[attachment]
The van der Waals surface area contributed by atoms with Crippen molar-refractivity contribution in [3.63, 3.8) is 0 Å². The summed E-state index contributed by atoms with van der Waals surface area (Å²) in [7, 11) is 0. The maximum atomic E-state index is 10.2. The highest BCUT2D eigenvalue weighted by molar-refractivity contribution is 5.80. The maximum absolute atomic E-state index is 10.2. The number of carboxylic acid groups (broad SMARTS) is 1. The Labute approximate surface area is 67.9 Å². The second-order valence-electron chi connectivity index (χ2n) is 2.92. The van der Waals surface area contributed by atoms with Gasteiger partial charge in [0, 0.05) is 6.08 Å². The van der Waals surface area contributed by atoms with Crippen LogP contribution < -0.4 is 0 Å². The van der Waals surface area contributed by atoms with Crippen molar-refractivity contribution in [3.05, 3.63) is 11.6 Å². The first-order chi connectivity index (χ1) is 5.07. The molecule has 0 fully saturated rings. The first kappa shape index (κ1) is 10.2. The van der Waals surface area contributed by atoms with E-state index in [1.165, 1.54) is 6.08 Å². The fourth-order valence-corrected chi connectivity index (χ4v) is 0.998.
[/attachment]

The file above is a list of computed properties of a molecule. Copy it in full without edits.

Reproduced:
The van der Waals surface area contributed by atoms with Crippen molar-refractivity contribution in [3.63, 3.8) is 0 Å². The summed E-state index contributed by atoms with van der Waals surface area (Å²) in [7, 11) is 0. The maximum atomic E-state index is 10.2. The highest BCUT2D eigenvalue weighted by molar-refractivity contribution is 5.80. The maximum absolute atomic E-state index is 10.2. The number of carboxylic acid groups (broad SMARTS) is 1. The Labute approximate surface area is 67.9 Å². The second-order valence-electron chi connectivity index (χ2n) is 2.92. The van der Waals surface area contributed by atoms with Gasteiger partial charge in [0, 0.05) is 6.08 Å². The van der Waals surface area contributed by atoms with Crippen LogP contribution < -0.4 is 0 Å². The van der Waals surface area contributed by atoms with Crippen molar-refractivity contribution in [3.05, 3.63) is 11.6 Å². The first-order chi connectivity index (χ1) is 5.07. The molecule has 0 fully saturated rings. The first kappa shape index (κ1) is 10.2. The van der Waals surface area contributed by atoms with E-state index in [1.165, 1.54) is 6.08 Å². The fourth-order valence-corrected chi connectivity index (χ4v) is 0.998.